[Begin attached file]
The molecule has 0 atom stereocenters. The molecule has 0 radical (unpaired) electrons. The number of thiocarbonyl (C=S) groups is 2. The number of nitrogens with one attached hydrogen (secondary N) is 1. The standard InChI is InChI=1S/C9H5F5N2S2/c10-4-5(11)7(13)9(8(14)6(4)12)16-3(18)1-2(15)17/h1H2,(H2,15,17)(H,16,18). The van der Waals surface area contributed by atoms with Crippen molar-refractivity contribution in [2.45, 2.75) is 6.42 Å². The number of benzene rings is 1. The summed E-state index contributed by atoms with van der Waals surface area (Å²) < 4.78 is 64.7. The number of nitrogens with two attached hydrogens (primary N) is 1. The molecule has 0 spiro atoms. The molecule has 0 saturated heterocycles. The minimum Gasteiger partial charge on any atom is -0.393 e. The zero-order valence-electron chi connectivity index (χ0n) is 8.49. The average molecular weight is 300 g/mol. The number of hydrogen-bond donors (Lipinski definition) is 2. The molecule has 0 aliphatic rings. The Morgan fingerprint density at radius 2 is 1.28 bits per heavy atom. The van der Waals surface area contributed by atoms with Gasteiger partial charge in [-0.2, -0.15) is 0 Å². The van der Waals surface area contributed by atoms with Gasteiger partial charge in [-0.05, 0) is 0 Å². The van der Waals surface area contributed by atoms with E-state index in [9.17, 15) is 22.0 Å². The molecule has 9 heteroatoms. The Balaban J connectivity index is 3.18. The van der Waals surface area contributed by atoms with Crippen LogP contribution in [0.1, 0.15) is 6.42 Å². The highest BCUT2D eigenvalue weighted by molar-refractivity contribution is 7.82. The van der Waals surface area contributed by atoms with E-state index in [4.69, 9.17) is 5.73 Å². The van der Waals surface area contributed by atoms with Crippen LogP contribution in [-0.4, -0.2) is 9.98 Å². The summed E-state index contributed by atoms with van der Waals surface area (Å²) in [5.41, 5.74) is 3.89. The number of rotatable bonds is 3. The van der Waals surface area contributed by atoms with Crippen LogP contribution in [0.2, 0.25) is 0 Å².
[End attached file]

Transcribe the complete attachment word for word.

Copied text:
The molecule has 0 atom stereocenters. The molecule has 0 radical (unpaired) electrons. The number of thiocarbonyl (C=S) groups is 2. The number of nitrogens with one attached hydrogen (secondary N) is 1. The standard InChI is InChI=1S/C9H5F5N2S2/c10-4-5(11)7(13)9(8(14)6(4)12)16-3(18)1-2(15)17/h1H2,(H2,15,17)(H,16,18). The van der Waals surface area contributed by atoms with Crippen molar-refractivity contribution in [2.45, 2.75) is 6.42 Å². The number of benzene rings is 1. The summed E-state index contributed by atoms with van der Waals surface area (Å²) < 4.78 is 64.7. The number of nitrogens with two attached hydrogens (primary N) is 1. The molecule has 0 spiro atoms. The molecule has 0 saturated heterocycles. The minimum Gasteiger partial charge on any atom is -0.393 e. The zero-order valence-electron chi connectivity index (χ0n) is 8.49. The average molecular weight is 300 g/mol. The number of hydrogen-bond donors (Lipinski definition) is 2. The molecule has 0 aliphatic rings. The Morgan fingerprint density at radius 2 is 1.28 bits per heavy atom. The van der Waals surface area contributed by atoms with Gasteiger partial charge in [-0.2, -0.15) is 0 Å². The van der Waals surface area contributed by atoms with Gasteiger partial charge in [-0.05, 0) is 0 Å². The van der Waals surface area contributed by atoms with E-state index in [9.17, 15) is 22.0 Å². The molecule has 9 heteroatoms. The Balaban J connectivity index is 3.18. The van der Waals surface area contributed by atoms with Crippen LogP contribution in [0.1, 0.15) is 6.42 Å². The highest BCUT2D eigenvalue weighted by molar-refractivity contribution is 7.82. The van der Waals surface area contributed by atoms with E-state index in [4.69, 9.17) is 5.73 Å². The van der Waals surface area contributed by atoms with Crippen LogP contribution in [-0.4, -0.2) is 9.98 Å². The summed E-state index contributed by atoms with van der Waals surface area (Å²) in [5.41, 5.74) is 3.89. The number of rotatable bonds is 3. The van der Waals surface area contributed by atoms with Crippen LogP contribution in [0.2, 0.25) is 0 Å².